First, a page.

Last week, the Federal Energy Regulatory Commission, also known as FERC, formally accepted the state’s application for the Lake Powell Pipeline. This notice affirms that the proposed 140-mile pipeline, which would draw water from the Colorado River to serve southwestern Utah communities is ready for environmental analysis and public comment.
For proponents of the pipeline, the announcements mark a major milestone toward the goal of meeting the future water needs of southwestern Utah communities. Meanwhile, opponents of the plan claim the pipeline will be too expensive and is not needed.
Nick Schou, conservation director at Utah Rivers Council, represents groups who worry the economic shortcomings of the project make it difficult to justify the pipeline.
“What we’re still… still fighting for, is to get numbers from the state, about whether this project is financially feasible. Under the Lake Powell Pipeline Act, the project is supposed to be repaid in full, 100%, to state taxpayers, by the recipients of the water," Schou said. "So the state has tried really hard to keep that discussion out of the legislature and the public domain and they claim to FERC that they will have a feasibility study on the socioeconomics 90 days before construction begins.”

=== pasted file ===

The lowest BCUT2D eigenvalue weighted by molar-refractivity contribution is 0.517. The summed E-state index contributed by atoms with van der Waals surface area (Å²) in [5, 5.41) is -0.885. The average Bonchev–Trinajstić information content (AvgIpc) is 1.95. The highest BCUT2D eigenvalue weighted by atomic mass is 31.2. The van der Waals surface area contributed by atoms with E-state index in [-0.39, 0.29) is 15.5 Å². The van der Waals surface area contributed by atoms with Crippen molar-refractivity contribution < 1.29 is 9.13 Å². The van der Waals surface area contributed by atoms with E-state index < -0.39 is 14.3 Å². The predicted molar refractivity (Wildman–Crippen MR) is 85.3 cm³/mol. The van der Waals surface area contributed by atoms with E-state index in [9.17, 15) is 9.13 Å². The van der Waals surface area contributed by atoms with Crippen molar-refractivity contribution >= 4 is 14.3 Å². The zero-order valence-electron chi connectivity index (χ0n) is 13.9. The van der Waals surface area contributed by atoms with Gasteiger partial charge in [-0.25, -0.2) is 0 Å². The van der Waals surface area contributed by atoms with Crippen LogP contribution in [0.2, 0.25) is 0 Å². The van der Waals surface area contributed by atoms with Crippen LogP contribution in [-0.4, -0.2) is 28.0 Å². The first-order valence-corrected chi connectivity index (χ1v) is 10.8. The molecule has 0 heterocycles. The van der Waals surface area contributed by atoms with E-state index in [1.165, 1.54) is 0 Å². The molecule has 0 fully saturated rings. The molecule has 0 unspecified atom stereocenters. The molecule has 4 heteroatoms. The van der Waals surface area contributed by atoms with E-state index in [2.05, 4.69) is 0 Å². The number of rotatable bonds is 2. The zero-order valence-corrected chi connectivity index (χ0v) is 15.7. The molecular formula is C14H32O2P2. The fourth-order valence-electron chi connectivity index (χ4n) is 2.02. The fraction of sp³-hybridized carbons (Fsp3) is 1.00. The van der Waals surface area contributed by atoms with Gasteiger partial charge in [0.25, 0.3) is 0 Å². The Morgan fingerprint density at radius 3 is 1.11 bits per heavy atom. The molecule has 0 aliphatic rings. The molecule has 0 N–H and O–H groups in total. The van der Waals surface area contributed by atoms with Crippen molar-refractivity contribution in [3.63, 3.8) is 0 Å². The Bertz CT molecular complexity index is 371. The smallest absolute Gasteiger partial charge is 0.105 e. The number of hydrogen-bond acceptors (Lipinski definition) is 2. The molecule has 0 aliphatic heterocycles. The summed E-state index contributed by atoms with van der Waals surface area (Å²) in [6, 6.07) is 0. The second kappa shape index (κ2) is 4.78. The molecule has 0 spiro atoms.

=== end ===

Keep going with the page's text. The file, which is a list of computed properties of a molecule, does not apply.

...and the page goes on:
Conservation groups worry that, without a clear timeline, state taxpayers will end up shouldering the hefty economic burden of the pipeline. Others wonder if the pipeline is the best solution for southern Utah counties which already boast comparatively high water usage rates
"According to the official documents given to FERC by the state, residents of Washington County use 325 gallons per person per day, that’s more than twice the national average. After 10 years and $32 million, there’s been no documentation for the need for this project,” Schou said.
Now that the Ready for Environmental Analysis has been released those on both sides of the issue are using the announcement to reignite discussions about the pipeline. The notice allows for public comment during the next 60 days to address environmental, social and economic impacts of the Lake Powell Pipeline.